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Deval Patrick’s Lies



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Last night, Deval Patrick, the current governor of Massachusetts, gave a rousing speech that excoriated Mitt Romney’s record as governor and presented a range of staggering accomplishments for his own governorship. This would come as a surprise to many Bay Staters, who barely approve of Patrick, but who also know him as a do-nothing governor who seems to spend most of his time calling in favors and handing out jobs for his friends, earning him incredibly low approval ratings throughout 2009 and 2010 (his approval rating was actually below George Bush’s at one point in 2008). By contrast, Romney was not personally popular, but shepherded Massachusetts through a fiscal crisis, into a robust economic recovery, and passed a revolutionary health-care law (of which, say what you want, Massachusetts voters overwhelmingly approve).

That’s probably why the descriptions he provided of Romney’s record and his own are basically a pack of lies. Almost every one of his assertions about his record vs. Romney’s is unfair, deceptive, or flat-out wrong:

In Massachusetts, we know Mitt Romney. By the time he left office, Massachusetts was 47th in the nation in job creation—during better economic times.

While the 47th number has some basis in reality (over his four years, that was Massachusetts’s rank), Patrick actually insists on distorting it anyway: He implies that Romney took a state with robust job growth and ran it into the ground. Exactly the opposite happened: Romney inherited the dot-com disaster, but boosted the Commonwealth from 50th in job creation in his first year to 28th in his final year.

As Kate Trinko pointed out last fall, the unemployment rate under Romney fell from 5.6 percent to 4.7 percent. Patrick never got it below 4.5 percent, and it’s now fairly level at around 6 percent.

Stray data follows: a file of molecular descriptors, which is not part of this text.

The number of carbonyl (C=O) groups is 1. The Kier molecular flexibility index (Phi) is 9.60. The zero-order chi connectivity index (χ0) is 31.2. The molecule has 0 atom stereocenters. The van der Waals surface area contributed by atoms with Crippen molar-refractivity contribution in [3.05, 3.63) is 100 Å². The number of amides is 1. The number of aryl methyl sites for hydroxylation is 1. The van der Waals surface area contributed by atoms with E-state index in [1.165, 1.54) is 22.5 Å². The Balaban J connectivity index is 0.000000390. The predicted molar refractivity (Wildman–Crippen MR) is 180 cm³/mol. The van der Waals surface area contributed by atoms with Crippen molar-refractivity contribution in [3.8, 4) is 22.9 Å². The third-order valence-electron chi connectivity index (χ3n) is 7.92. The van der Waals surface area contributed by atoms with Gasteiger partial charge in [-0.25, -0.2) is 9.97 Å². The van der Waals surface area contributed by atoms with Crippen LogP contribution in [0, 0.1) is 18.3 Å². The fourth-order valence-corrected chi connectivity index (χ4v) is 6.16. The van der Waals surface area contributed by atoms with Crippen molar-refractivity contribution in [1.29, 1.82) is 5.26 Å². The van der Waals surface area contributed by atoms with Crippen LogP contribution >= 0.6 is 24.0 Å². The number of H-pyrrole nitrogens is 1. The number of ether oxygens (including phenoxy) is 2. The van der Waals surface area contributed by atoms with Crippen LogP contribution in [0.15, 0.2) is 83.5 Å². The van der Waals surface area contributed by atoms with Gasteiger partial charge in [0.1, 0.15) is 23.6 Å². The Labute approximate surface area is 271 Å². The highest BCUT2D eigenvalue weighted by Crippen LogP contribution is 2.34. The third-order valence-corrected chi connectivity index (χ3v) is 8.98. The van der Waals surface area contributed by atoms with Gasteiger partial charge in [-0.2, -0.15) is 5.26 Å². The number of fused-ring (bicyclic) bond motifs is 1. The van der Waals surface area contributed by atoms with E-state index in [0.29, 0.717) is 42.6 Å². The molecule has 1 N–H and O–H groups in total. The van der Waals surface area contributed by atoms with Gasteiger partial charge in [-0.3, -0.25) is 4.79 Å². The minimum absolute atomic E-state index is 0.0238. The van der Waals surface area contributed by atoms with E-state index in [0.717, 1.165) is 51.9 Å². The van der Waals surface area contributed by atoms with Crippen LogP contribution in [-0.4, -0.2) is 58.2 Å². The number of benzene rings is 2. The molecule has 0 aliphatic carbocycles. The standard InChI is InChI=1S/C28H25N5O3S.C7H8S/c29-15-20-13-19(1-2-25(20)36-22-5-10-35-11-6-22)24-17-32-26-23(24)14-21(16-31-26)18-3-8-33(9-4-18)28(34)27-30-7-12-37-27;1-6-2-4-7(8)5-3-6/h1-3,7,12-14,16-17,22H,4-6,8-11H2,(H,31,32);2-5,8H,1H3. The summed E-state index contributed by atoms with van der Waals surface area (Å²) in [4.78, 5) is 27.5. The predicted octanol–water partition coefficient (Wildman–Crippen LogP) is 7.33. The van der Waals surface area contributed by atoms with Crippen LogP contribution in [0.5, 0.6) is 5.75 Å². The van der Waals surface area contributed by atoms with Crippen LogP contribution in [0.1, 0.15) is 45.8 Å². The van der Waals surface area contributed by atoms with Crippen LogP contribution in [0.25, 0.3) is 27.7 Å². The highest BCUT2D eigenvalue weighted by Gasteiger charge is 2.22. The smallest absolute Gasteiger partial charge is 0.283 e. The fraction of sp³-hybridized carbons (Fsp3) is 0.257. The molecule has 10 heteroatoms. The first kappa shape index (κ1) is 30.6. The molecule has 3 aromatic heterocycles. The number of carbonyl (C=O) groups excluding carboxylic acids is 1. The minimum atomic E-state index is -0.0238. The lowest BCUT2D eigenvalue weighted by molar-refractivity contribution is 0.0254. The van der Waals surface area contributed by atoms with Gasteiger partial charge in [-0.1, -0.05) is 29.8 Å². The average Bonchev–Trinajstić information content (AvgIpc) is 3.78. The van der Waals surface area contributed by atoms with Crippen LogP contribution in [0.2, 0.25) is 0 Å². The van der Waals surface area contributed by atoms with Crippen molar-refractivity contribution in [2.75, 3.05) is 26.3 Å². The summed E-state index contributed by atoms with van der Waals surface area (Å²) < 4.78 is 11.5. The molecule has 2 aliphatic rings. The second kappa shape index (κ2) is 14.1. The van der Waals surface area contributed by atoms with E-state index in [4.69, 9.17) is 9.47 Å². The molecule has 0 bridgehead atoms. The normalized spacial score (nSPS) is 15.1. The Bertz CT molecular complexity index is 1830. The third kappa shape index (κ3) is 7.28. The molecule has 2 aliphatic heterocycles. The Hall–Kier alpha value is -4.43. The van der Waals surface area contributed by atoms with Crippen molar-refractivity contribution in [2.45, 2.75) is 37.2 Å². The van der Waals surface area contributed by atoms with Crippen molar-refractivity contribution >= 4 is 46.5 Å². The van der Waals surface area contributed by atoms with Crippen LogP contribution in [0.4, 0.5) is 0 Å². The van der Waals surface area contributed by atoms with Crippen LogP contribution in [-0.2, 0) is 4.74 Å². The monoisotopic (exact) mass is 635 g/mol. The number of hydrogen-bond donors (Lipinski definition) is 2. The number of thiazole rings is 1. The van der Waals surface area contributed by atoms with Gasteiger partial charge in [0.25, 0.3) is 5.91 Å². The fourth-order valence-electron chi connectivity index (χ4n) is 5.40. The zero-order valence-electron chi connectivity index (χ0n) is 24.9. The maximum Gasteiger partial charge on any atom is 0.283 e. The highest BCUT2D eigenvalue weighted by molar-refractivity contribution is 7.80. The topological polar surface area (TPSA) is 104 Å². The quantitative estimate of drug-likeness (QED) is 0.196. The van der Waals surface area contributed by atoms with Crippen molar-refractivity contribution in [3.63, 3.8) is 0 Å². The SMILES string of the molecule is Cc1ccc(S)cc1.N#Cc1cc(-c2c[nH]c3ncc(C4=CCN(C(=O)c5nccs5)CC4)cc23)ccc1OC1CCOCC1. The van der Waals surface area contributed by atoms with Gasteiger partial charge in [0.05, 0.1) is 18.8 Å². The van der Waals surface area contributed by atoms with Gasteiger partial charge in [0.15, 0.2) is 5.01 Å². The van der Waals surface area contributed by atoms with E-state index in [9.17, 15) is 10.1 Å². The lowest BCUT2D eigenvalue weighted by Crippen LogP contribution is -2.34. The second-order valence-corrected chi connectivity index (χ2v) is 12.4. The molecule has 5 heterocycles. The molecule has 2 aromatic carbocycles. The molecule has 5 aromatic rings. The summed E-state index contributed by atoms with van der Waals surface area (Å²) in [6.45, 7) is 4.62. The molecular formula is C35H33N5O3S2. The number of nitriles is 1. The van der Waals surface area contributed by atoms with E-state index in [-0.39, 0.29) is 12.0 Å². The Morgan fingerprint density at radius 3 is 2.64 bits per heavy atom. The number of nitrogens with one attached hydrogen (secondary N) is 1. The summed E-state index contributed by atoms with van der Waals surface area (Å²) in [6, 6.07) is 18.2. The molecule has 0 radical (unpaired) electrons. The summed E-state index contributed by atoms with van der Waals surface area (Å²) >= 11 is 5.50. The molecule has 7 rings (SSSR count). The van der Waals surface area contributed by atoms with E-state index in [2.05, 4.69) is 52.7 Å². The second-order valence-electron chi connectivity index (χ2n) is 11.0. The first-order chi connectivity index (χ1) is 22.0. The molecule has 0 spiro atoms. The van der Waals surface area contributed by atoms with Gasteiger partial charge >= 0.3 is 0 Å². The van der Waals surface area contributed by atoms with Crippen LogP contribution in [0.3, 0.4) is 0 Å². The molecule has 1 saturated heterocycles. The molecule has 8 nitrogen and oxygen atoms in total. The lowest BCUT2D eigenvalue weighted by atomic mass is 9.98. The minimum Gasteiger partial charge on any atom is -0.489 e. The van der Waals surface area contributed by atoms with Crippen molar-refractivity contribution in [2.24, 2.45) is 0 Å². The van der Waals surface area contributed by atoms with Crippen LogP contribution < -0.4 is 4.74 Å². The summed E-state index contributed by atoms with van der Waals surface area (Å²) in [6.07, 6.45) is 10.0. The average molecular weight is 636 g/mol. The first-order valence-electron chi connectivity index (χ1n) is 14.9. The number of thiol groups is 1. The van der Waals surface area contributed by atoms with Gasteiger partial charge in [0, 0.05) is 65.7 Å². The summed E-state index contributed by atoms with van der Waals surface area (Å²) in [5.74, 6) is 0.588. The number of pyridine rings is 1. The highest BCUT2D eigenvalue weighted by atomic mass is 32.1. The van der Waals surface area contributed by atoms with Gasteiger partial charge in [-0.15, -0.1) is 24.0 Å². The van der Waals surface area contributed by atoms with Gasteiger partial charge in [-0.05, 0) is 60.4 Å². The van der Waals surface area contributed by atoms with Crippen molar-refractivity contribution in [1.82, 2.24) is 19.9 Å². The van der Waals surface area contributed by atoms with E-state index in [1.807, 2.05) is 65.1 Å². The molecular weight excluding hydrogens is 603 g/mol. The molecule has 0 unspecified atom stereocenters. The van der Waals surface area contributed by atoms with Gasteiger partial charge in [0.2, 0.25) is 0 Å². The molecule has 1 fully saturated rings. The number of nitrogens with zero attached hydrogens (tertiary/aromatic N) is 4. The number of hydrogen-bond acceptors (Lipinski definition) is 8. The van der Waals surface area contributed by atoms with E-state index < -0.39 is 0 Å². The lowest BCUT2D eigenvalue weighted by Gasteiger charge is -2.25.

. . . and household income in our state was declining.

This is a completely unfair representation of what happened to household income over Romney’s term (2002–2006):

Patrick’s assertion, I suppose, relies on the fact that in Romney’s last year in office, household income declined slightly, but as you can see, it was hardly declining overall.#more#

He cut education deeper than anywhere else in America.

This is a pretty astonishing claim, apparently based on the fact that one year, Romney cut education spending year-on-year; the others, he dramatically increased it. The last full fiscal year before he was governor, Massachusetts spent $3.187 billion on education. The Census Bureau doesn’t have numbers for 2003, but the state spent $4.236 billion in FY 2004, $4.037 billion in 2005, and $4.494 billion in 2006.

Business taxes were up . . .

The Massachusetts corporate-tax rate remained at 9.5 percent under Romney. Romney did, however, close loopholes and improve enforcement of taxes in order to plug the state’s budget gap. Closing loopholes, however, hardly has the deleterious effects of higher marginal rates. It’s also notable that Patrick has saddled businesses with a sales-tax hike from 5 to 6.25 percent.

. . . and business confidence was down.

Nope, business confidence, for the latter two years of Romney’s term, was up. (It’s now down.)